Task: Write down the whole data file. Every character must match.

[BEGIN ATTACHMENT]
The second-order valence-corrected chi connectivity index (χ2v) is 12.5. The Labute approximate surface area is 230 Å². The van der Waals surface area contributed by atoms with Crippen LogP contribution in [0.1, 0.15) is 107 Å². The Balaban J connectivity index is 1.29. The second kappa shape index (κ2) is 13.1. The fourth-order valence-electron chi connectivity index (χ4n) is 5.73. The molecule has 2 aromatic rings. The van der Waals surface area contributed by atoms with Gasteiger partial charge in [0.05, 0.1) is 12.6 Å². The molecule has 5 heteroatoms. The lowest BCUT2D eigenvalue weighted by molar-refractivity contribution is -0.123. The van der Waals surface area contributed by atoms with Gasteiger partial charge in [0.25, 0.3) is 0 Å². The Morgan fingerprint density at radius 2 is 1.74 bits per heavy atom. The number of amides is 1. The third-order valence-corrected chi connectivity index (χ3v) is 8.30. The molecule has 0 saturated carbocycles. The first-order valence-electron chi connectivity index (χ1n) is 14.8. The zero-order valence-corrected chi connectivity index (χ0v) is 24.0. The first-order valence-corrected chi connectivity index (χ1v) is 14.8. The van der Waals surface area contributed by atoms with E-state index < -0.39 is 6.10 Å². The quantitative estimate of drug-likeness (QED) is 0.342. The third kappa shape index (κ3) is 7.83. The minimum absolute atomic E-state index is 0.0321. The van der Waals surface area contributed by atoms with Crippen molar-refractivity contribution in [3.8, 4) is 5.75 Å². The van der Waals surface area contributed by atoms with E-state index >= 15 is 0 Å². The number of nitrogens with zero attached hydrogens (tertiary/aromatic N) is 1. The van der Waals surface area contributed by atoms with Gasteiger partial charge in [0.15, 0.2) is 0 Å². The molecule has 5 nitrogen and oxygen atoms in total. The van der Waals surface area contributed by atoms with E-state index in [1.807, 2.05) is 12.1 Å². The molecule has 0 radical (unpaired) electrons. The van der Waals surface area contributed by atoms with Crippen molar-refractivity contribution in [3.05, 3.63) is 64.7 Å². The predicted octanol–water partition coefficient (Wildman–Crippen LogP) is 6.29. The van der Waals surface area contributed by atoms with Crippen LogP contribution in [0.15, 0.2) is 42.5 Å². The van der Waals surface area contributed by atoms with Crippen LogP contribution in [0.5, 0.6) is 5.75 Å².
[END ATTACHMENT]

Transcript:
The second-order valence-corrected chi connectivity index (χ2v) is 12.5. The Labute approximate surface area is 230 Å². The van der Waals surface area contributed by atoms with Crippen LogP contribution in [0.1, 0.15) is 107 Å². The Balaban J connectivity index is 1.29. The second kappa shape index (κ2) is 13.1. The fourth-order valence-electron chi connectivity index (χ4n) is 5.73. The molecule has 2 aromatic rings. The van der Waals surface area contributed by atoms with Gasteiger partial charge in [0.05, 0.1) is 12.6 Å². The molecule has 5 heteroatoms. The lowest BCUT2D eigenvalue weighted by molar-refractivity contribution is -0.123. The van der Waals surface area contributed by atoms with Gasteiger partial charge in [0.25, 0.3) is 0 Å². The Morgan fingerprint density at radius 2 is 1.74 bits per heavy atom. The number of amides is 1. The third-order valence-corrected chi connectivity index (χ3v) is 8.30. The molecule has 0 saturated carbocycles. The first-order valence-electron chi connectivity index (χ1n) is 14.8. The zero-order valence-corrected chi connectivity index (χ0v) is 24.0. The first-order valence-corrected chi connectivity index (χ1v) is 14.8. The van der Waals surface area contributed by atoms with E-state index < -0.39 is 6.10 Å². The quantitative estimate of drug-likeness (QED) is 0.342. The third kappa shape index (κ3) is 7.83. The minimum absolute atomic E-state index is 0.0321. The van der Waals surface area contributed by atoms with Crippen molar-refractivity contribution in [3.8, 4) is 5.75 Å². The van der Waals surface area contributed by atoms with E-state index >= 15 is 0 Å². The number of nitrogens with zero attached hydrogens (tertiary/aromatic N) is 1. The van der Waals surface area contributed by atoms with Gasteiger partial charge in [0.15, 0.2) is 0 Å². The molecule has 5 nitrogen and oxygen atoms in total. The van der Waals surface area contributed by atoms with E-state index in [1.807, 2.05) is 12.1 Å². The molecule has 0 radical (unpaired) electrons. The van der Waals surface area contributed by atoms with Crippen molar-refractivity contribution in [3.05, 3.63) is 64.7 Å². The predicted octanol–water partition coefficient (Wildman–Crippen LogP) is 6.29. The van der Waals surface area contributed by atoms with Crippen LogP contribution in [0.15, 0.2) is 42.5 Å². The van der Waals surface area contributed by atoms with Crippen LogP contribution in [0.5, 0.6) is 5.75 Å².